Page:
“IEEPA’s grant of authority does not include the ‘authority to regulate or prohibit, directly or indirectly . . . any . . . personal communication, which does not involve a transfer of anything of value.’” The court found that “[i]t is undisputed that the Secretary’s prohibitions will prevent Americans from sharing personal communications on TikTok, including those that spread ‘disinformation’ and ‘propaganda.’” While the government asserted that communications sent on TikTok’s platform did have an intrinsic worth to the company, the clear intent of IEEPA’s “of value” language was to cover the substance of the conversation and not the value to the medium that facilitated the conversation.
“IEEPA’s informational-materials limitation deprives the President of authority to regulate or prohibit—‘directly or indirectly,’ ‘regardless of format or medium of transmission,’ and ‘whether commercial or otherwise’—the importation or exportation of ‘informational materials.’” While the government argued that the prohibition was directed at the medium of transmission and not the exchange of “informational materials” per se, the result of Commerce’s action was an indirect regulation of material that fell outside of Commerce’s permissible authority under IEEPA.
The Court Found that Commerce Likely Violated the APA by Not Considering Reasonable Alternatives
As a general matter, the APA prohibits agency actions that are “arbitrary, capricious,…or otherwise not in accordance with the law.” The D.C. Circuit has held that under IEEPA, agency decision-making processes to implement executive orders are subject to review APA and will be held to the “arbitrary and capricious” standard.
The District Court held that “the Secretary did not consider any alternatives before effectively banning TikTok from the United States, nor did the Secretary articulate any justification (rational or otherwise) for failing to consider any such alternatives.” The court noted that concurrent to the litigation, TikTok and ByteDance were negotiating a divestiture process with the Committee on Foreign Investment in the United States (CIFUS). Such a divestiture, if approved through the CIFUS process, would have mitigated the national security concerns by severing the company’s connection with the Chinese Communist Party, which the Department of Commerce cited as a foundational concern in the IEEPA action. In the end, “the Secretary did not consider making his prohibitions contingent upon the failure of the divestment process. […] But instead of scheduling the prohibitions to take effect only after divestiture deals fell through, the Secretary opted to effectively ban TikTok on November 12, 2020.” Thus, because Commerce failed to consider “reasonable alternatives” in the IEEPA action, the Court held that the plaintiffs were likely to succeed on their APA claims.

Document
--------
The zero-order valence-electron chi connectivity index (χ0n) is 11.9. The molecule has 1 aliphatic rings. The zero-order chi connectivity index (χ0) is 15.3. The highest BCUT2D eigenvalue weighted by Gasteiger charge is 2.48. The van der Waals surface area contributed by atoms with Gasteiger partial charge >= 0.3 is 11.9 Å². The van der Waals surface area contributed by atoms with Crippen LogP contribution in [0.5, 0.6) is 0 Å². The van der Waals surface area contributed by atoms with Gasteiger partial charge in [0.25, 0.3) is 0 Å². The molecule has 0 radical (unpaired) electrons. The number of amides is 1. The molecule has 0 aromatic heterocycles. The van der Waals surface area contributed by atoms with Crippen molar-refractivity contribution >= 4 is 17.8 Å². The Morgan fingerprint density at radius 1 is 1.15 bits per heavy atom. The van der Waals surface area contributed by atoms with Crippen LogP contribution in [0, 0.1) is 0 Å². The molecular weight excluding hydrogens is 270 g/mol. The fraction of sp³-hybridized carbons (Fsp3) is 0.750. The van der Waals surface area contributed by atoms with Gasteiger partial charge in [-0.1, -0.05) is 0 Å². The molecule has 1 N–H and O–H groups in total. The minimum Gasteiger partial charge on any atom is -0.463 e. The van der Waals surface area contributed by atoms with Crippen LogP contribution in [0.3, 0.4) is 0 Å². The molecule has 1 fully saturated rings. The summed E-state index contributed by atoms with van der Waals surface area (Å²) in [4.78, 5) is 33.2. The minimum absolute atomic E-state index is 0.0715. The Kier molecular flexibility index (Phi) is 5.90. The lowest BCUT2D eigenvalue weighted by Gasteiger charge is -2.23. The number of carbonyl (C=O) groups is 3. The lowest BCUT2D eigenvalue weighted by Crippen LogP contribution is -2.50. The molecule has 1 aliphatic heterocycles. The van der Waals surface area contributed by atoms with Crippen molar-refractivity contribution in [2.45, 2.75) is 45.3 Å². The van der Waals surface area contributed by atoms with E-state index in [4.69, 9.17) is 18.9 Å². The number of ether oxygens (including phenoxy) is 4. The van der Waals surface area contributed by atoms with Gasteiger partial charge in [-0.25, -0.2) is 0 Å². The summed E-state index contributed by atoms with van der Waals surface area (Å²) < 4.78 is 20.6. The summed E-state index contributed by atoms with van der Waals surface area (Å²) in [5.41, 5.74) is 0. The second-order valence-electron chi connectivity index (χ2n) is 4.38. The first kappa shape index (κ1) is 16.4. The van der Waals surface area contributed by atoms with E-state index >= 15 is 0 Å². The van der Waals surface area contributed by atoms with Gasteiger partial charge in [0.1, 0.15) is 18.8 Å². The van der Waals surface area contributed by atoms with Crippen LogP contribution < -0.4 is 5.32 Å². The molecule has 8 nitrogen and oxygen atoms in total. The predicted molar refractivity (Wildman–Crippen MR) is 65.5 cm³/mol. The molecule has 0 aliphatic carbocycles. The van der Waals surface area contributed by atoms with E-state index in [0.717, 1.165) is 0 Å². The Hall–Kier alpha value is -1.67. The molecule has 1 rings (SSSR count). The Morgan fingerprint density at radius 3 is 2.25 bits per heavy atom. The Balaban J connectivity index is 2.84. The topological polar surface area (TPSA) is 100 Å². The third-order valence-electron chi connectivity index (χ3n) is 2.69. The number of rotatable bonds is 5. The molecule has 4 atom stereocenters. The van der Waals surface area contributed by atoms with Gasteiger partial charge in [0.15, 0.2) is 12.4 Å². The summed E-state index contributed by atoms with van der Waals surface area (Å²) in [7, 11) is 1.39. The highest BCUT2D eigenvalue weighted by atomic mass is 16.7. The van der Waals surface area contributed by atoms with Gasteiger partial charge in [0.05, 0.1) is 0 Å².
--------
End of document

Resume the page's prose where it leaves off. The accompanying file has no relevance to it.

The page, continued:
Industry Should Understand the Limits of the Court’s Opinion
While the District Court’s opinion does give some clarity to the application of the Executive Order and administrative actions against TikTok’s U.S. operations, broad authorities remain available to the President in regulating technology transfers. Courts often defer to the judgment of the Executive Branch in matters of national security, and where an administrative record can better support the conclusions of a department or agency, regulatory prohibitions have a better chance of withstanding judicial scrutiny. Over the past several years, the administration has implemented a complex framework of executive orders and regulations that utilize the broad authority of the IEEPA to govern a wide array of technology-related foreign transactions. Understanding the scope and limitations of this authority, and the importance of the administrative processes implementing these orders, can help companies guard against burdensome regulatory actions that could inhibit cross-border activity and prohibit the international exchange of innovation and technology.
Wiley is advising on these issues and continues to closely monitor the U.S. government’s efforts to address the growing political, economic, and military competition from China and the impact of such efforts on U.S. and non-U.S. companies. This includes changes that may take place in a Biden Administration. Should you have any questions on the Executive Orders and their implications, please do not hesitate to contact one of the attorneys listed on this alert.